Energy sector reforms criticised by British Gas owner

A woman adjusts a radiator
A woman adjusts a radiator

Energy regulator Ofgem has announced plans to make the sector more resilient to market shocks, but has been heavily criticised by British Gas.

The watchdog has dropped a plan to ring-fence customers' credit balances - which build up when direct debits are higher than energy used.

Instead, Ofgem said it would "monitor closely" firms' use of these balances.

British Gas owner Centrica accused Ofgem of an "abdication of responsibility".

A raft of energy suppliers have collapsed since the start of last year after being unable to cope with soaring energy prices. The government is facing a bill of about £6.5bn for the collapse of supplier Bulb alone.

Ofgem is proposing a range of reforms including making sure companies have sufficient financial strength to deal with future energy shocks. It said it will also require suppliers to ring-fence money they need to buy renewable energy.

However, the regulator said it would not require ring-fencing of customers' credit balances.

Instead, it said it would just monitor companies' use of customers' credit balances more closely to stamp out misuse by firms. When a firm goes bust, this money is protected for customers but the cost is usually shared among the surviving suppliers.

This decision was criticised by Centrica chief executive Chris O'Shea.

"When customers pay up front for their energy, they are trusting their supplier to look after their hard-earned money," he said.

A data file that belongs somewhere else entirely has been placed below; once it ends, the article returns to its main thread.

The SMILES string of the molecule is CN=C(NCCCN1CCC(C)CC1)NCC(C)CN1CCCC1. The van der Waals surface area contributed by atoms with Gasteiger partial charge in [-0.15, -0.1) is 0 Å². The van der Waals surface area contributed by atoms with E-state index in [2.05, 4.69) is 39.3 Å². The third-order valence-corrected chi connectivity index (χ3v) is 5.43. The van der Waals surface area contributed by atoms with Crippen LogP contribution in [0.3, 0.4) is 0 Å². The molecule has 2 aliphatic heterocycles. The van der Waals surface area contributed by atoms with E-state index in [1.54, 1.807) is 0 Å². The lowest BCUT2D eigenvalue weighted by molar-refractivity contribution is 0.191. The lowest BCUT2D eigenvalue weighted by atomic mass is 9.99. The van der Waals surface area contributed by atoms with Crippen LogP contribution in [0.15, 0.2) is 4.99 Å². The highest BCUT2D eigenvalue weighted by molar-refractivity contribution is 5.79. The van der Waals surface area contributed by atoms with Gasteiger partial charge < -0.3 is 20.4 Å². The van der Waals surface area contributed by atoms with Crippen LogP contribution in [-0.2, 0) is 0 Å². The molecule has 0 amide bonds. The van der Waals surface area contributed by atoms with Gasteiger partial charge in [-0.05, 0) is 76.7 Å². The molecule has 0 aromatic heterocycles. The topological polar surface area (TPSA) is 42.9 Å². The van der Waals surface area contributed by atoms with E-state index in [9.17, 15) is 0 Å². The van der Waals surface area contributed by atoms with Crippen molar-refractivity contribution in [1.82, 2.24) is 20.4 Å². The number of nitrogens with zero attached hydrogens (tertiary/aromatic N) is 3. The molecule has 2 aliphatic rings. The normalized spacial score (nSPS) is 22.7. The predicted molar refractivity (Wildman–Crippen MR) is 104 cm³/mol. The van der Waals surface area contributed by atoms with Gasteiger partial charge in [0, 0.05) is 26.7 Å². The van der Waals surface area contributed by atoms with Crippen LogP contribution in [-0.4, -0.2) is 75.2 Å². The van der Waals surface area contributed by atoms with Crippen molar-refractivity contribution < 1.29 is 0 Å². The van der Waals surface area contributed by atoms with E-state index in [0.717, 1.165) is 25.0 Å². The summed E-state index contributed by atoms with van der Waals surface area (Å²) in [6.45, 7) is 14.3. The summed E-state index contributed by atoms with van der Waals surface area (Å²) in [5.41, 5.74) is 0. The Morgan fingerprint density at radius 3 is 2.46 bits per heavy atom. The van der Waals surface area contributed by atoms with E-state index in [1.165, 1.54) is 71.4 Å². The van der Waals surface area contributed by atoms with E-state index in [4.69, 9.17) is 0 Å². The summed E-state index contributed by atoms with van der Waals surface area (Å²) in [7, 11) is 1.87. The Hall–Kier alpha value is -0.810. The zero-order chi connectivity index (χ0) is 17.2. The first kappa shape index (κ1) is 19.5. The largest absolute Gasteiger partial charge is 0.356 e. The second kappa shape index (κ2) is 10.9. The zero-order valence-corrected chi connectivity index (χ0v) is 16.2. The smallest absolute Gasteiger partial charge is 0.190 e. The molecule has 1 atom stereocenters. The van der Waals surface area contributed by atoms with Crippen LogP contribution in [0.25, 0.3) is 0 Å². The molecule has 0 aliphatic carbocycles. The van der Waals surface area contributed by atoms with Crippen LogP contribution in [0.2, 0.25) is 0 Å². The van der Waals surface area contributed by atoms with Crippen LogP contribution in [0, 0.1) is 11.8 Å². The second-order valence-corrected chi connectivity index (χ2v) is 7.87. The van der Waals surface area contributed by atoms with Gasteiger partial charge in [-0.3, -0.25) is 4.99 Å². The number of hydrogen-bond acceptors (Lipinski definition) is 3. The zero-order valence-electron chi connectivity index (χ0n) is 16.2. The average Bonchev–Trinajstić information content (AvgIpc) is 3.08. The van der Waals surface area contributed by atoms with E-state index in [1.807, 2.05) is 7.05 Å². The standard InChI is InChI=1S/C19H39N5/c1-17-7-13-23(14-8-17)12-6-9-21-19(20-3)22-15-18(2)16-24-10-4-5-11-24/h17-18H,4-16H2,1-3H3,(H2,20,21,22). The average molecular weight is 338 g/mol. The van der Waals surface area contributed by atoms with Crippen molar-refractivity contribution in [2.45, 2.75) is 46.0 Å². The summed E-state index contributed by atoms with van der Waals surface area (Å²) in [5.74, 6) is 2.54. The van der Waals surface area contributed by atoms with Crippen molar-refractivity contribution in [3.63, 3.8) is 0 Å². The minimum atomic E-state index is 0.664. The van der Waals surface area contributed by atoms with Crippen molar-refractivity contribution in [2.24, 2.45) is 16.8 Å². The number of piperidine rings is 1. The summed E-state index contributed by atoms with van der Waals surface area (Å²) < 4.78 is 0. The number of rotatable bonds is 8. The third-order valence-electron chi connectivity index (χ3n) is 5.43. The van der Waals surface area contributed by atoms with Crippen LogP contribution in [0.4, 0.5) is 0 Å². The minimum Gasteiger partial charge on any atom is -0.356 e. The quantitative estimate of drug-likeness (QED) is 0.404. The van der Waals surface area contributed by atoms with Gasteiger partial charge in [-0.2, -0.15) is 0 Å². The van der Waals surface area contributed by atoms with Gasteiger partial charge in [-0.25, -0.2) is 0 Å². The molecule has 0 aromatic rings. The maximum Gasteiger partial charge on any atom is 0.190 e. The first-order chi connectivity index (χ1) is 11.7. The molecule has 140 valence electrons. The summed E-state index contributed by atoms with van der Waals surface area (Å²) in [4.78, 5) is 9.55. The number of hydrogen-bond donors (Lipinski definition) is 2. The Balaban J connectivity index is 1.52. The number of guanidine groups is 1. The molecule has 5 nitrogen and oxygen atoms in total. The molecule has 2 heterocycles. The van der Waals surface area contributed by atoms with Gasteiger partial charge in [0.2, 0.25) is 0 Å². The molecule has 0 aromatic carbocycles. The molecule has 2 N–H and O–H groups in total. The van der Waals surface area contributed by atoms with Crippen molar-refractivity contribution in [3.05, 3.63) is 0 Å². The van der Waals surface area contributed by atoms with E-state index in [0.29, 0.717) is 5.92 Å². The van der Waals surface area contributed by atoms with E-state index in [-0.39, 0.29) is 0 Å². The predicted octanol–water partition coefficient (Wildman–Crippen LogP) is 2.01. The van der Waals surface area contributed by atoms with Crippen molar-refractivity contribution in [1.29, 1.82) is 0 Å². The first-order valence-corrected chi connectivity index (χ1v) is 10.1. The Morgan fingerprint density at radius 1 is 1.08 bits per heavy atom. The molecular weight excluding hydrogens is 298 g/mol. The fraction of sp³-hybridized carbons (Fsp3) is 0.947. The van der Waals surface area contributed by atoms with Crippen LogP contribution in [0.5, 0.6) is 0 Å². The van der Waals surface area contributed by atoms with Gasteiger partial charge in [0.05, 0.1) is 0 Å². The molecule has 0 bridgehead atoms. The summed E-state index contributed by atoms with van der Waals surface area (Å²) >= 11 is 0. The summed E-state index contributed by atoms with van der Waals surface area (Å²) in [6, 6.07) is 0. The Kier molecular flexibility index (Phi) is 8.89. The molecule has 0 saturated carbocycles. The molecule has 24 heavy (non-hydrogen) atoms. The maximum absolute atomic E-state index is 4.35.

"They would be appalled to learn their money was being used to fund day-to-day business activities, but that's exactly what's happening in some companies, and it undermines confidence in the market."

He added that "if and when a large supplier fails, the recklessness of the decision not to address this issue will be clear for all to see".

The regulator said it was seeking responses from the industry and would publish the final reforms in the spring.

"These proposals will provide protections, checks and balances for consumers, suppliers and the entire sector to create a more stable market," said Ofgem chief executive Jonathan Brearley.

"We want suppliers to be able to be innovative and dynamic, while also making sure they are financially stable and that customers' money is protected."

A spokeswoman for Octopus Energy supported the regulator's plans.

"Ofgem have wisely adopted a similar approach to the way banks are regulated. We still need to see the details but it should help prevent fly-by-night energy companies setting up, reduce the cost of failure and keep bills down," she said.